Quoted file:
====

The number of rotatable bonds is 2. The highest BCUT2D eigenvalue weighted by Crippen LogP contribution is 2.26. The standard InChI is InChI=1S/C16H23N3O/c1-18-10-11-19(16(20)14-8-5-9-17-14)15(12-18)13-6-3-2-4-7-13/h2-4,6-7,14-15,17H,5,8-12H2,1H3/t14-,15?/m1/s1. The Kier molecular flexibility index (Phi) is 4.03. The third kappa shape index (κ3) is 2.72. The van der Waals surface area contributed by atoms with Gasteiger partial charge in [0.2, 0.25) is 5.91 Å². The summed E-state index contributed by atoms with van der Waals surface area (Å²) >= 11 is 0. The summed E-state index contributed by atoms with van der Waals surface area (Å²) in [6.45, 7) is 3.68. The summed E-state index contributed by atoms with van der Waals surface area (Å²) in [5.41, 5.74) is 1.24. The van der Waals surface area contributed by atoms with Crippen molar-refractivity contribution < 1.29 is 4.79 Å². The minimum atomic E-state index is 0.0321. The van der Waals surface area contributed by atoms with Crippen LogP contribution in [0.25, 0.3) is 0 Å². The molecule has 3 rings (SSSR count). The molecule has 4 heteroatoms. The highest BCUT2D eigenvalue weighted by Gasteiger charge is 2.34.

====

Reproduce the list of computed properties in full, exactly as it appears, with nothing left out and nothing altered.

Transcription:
The number of rotatable bonds is 2. The highest BCUT2D eigenvalue weighted by Crippen LogP contribution is 2.26. The standard InChI is InChI=1S/C16H23N3O/c1-18-10-11-19(16(20)14-8-5-9-17-14)15(12-18)13-6-3-2-4-7-13/h2-4,6-7,14-15,17H,5,8-12H2,1H3/t14-,15?/m1/s1. The Kier molecular flexibility index (Phi) is 4.03. The third kappa shape index (κ3) is 2.72. The van der Waals surface area contributed by atoms with Gasteiger partial charge in [0.2, 0.25) is 5.91 Å². The summed E-state index contributed by atoms with van der Waals surface area (Å²) >= 11 is 0. The summed E-state index contributed by atoms with van der Waals surface area (Å²) in [6.45, 7) is 3.68. The summed E-state index contributed by atoms with van der Waals surface area (Å²) in [5.41, 5.74) is 1.24. The van der Waals surface area contributed by atoms with Crippen molar-refractivity contribution < 1.29 is 4.79 Å². The minimum atomic E-state index is 0.0321. The van der Waals surface area contributed by atoms with Crippen LogP contribution in [0.25, 0.3) is 0 Å². The molecule has 3 rings (SSSR count). The molecule has 4 heteroatoms. The highest BCUT2D eigenvalue weighted by Gasteiger charge is 2.34.